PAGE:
Primer: what’s an EQ anyway?

There are many different types of EQs—graphic, parametric, semi-parametric, and so on—and though they’re each used a little differently, they all do a very similar thing: an EQ makes a group of frequencies louder or quieter. For example, think of the “Bass” knob on a stereo: it’s just a simple EQ that controls the low frequencies. Getting comfortable with the idea of frequencies is a great first step in gaining control of your live sound. 

iTunesEqualizer 1 Make your shows shine with these simple EQ tricks
The graphic EQ in iTunes controls 10 frequency bands

Let’s take a look at the iTunes equalizer (if you have iTunes, just click “Window” and then “Equalizer”). You’ll see a 10-band EQ like the one on the right. Those numbers at the bottom of each slider are the frequencies—e.g., the slider labelled “32″ controls the very low sound around 32 Hz. Our ears generally hear between around 20 Hz and 20 000 Hz (that’s 20 kHz), so this EQ has us covered!

Different frequency ranges have different qualities, different characters, different feels—and knowing this stuff is the foundation of your future EQ mastery! For example, too much volume around 1 kHz is going to sound nasal; too little 8 kHz will sound dull. Knowing this, we can just turn up or down the right sliders to fix the problem. We’ll hear some examples of this once we get to the video!

EQing the band: it’s a team sport!

Before we get into some specifics, there are two HUGE points often overlooked by beginners, and I can’t emphasize them enough:

1. Even if all instruments sound great on their own, they may not sound good together. EQing a group of musicians is about making sure they sound excellent as a unit. If you take a great sounding band and have one member play on her own, don’t be surprised if it doesn’t sound great: a bass may sound dull, a guitar or vocal may sound thin. That’s OK! All these instruments leave a bit of space in their sound so they can jigsaw together into one impressive band sound. At a show, you play together—so that’s how you should EQ too. EQing is a team sport.

2. To make one instrument sound its best, consider everyone’s settings. For example, if the bass guitar has its highs turned up loud, the guitar may not pop through. Just turning that guitar up—instead of tweaking the bass’s settings—could cause more problems.

So what do you do? A rule-of-thumb for beginning EQers is to let each instrument own a zone. In a classic four-piece (guitar, bass, vocals, drums), give the bass the lows below ~200 Hz (turn these down on the guitar and vocals), give the guitar the mids (up to roughly 1 Hz), and let the vocals pop by owning the high-mids (around 4 kHz). A simple way to cut high-mids on an electric guitar or bass is with the tone knob usually found on many electric instruments. And this can be quite a small change too — even just a 1/8 turn can do wonders.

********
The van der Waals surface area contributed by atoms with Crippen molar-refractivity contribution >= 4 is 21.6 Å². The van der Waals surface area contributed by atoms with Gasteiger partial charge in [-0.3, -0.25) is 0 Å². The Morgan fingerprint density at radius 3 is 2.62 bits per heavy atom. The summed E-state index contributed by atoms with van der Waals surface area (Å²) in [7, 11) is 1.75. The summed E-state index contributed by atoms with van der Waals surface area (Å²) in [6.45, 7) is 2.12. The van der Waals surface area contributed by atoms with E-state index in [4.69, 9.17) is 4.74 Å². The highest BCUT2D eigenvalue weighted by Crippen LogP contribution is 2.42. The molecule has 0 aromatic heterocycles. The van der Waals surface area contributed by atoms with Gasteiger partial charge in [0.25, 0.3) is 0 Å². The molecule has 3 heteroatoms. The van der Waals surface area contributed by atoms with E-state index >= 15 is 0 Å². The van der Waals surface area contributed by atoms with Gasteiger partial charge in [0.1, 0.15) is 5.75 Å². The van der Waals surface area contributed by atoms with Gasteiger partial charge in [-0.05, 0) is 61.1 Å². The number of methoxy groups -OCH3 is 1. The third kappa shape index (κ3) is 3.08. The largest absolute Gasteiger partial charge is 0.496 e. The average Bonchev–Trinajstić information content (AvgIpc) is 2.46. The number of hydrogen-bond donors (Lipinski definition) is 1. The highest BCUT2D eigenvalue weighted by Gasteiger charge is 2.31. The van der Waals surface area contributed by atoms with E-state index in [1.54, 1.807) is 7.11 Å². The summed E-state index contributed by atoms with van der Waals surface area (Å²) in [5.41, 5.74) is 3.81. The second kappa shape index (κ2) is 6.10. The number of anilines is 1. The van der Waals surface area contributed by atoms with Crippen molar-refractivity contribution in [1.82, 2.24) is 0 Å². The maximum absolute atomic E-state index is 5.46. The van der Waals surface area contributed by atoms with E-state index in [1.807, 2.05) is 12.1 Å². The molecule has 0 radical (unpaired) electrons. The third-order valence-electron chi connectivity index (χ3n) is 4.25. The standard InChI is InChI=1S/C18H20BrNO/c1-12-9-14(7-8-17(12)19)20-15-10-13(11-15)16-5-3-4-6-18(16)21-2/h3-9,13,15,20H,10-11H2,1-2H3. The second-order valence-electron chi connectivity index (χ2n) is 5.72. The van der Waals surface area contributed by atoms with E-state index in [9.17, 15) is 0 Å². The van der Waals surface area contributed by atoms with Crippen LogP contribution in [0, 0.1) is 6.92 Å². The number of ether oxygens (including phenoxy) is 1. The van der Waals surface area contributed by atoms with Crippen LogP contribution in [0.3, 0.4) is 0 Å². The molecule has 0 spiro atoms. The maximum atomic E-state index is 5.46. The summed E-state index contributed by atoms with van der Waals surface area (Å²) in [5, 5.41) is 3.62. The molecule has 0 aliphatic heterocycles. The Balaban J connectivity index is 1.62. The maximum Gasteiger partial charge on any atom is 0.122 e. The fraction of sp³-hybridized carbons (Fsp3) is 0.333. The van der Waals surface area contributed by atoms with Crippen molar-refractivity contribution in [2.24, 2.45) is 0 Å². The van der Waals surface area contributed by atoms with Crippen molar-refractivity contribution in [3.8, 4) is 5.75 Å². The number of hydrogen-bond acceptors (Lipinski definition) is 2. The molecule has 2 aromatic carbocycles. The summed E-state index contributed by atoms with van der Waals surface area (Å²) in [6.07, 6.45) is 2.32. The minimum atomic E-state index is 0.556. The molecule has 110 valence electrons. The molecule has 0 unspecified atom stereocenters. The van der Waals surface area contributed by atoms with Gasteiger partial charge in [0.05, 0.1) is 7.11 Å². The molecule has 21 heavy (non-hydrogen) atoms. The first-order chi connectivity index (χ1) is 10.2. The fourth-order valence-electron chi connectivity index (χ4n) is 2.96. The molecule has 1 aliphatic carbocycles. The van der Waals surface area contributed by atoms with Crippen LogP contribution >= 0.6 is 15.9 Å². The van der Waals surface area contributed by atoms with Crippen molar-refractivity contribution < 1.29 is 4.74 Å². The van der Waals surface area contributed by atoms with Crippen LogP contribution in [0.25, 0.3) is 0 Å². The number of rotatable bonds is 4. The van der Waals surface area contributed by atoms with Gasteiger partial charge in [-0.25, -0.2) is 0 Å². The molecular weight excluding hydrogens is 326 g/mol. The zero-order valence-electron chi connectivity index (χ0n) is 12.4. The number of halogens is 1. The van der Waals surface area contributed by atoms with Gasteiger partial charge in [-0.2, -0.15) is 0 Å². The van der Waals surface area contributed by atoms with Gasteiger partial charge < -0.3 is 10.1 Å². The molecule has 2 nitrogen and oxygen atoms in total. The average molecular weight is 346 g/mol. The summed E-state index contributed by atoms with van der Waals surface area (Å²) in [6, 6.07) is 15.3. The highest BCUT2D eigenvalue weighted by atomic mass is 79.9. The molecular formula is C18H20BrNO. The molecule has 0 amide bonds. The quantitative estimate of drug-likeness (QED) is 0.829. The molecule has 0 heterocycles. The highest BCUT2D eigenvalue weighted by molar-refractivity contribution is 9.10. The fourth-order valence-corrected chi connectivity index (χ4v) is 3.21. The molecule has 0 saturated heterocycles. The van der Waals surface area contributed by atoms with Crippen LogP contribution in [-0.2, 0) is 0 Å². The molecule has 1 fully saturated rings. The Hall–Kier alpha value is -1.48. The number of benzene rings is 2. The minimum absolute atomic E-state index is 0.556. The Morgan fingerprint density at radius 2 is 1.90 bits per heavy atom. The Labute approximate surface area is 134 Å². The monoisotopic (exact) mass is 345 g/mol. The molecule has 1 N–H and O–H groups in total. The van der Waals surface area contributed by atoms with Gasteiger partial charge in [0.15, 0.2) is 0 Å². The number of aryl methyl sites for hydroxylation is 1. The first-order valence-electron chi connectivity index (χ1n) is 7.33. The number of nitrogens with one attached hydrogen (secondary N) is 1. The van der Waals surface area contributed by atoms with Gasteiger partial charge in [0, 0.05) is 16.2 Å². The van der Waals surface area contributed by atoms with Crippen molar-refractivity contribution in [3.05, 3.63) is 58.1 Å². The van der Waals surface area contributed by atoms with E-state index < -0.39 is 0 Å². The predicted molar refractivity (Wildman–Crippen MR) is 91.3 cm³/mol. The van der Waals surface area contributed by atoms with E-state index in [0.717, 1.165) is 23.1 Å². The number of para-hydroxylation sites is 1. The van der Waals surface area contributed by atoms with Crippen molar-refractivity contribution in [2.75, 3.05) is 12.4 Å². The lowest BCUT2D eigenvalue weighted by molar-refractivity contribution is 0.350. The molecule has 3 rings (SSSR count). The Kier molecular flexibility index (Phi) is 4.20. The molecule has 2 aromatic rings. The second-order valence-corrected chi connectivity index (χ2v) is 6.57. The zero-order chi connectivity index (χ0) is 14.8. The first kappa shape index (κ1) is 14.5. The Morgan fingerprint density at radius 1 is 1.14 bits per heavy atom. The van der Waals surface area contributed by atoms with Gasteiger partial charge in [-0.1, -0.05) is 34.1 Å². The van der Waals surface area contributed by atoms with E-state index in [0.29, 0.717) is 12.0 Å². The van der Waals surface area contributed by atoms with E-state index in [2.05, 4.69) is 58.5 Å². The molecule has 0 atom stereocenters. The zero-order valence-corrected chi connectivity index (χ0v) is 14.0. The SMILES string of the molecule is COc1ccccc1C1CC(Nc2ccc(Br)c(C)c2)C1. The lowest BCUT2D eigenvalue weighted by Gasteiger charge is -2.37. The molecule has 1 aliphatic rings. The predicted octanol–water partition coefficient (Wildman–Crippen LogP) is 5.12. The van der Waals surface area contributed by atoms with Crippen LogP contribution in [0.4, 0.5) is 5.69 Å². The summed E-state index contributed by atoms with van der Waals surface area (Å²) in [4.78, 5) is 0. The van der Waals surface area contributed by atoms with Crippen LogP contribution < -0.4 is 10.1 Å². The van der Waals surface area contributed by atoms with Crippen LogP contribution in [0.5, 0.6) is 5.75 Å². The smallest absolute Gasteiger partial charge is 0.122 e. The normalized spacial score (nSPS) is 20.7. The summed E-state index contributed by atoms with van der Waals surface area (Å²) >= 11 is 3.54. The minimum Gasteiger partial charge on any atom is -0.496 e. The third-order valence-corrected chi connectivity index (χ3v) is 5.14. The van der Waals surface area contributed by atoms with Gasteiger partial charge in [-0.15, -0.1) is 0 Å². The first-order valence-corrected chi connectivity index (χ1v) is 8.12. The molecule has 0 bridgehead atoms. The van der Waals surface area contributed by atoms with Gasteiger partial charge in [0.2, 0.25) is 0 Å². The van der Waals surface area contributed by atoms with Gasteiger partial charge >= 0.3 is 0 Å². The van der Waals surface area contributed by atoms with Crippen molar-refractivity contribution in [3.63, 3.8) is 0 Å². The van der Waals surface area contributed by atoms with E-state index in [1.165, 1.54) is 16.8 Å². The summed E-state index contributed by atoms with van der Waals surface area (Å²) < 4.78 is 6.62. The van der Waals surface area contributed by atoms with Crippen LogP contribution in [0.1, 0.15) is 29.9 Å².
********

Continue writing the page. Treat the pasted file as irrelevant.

The vocals: making them pop

To get a good vocal sound out of a basic soundboard, you can do a few simple things. (We focus on vocals here, but many of these tips will apply to all instruments.)

Turn down the lows. Women generally don’t sing much below 200 Hz; for men it’s 100 Hz. So, any sound below those frequencies that makes it into the microphone is probably not what we want. Maybe it’s the rumble of nearby traffic, or some low-frequency electrical hum. Let’s get rid of it!

The next step depends on your equipment. You’ll likely have at least one semi-parametric EQ for the vocal track mids. (Wait, what’s a semi-parametric EQ? It’s just two knobs: one for the frequency, and one for the level.) Now listen to the vocals (with the whole band playing), and pick the problem that’s most obvious: muddiness, a nasal sound, lack of warmth, or lack of presence. Picked one? Then follow the instruction below that fits. If you have four of these semi-parametric EQs, then you can move onto the other three instructions when you’re done. If not, you’ll need to choose carefully!

SemiParametricEQ Make your shows shine with these simple EQ tricks
A semi-parametric EQ controls the volume of sound at a specific frequency.

Turn up the presence range. Sometimes you put on a record or go to a show, and you can clearly hear everything: lead vocals, harmonies, guitar, bass, drums—it all sounds terrific. And yet, you find one particular instrument is highlighted—usually the lead vocals. While you hear everything, you find yourself listening to that one instrument above the rest. You can place an instrument at the forefront, just like this, using the presence range (around 4 kHz). For example, if you want the vocals to really pop through, turn up this range on the vocals and turn down this range on everything else. Changes of even 3 dB (that’s small) can do a great deal.

Cut the mud or increase the warmth. The muddiness/warmth region is around 250 Hz. If your vocals are muddy and the words just aren’t making it through, you may want to cut this region. On the other hand, if the vocals sound weak and need some warmth, you’ll want to raise it.

Reduce the nasal sound. The nasal region is around 1 kHz. If you find the vocals are getting too nasal, cutting this range a little can make a noticeable improvement.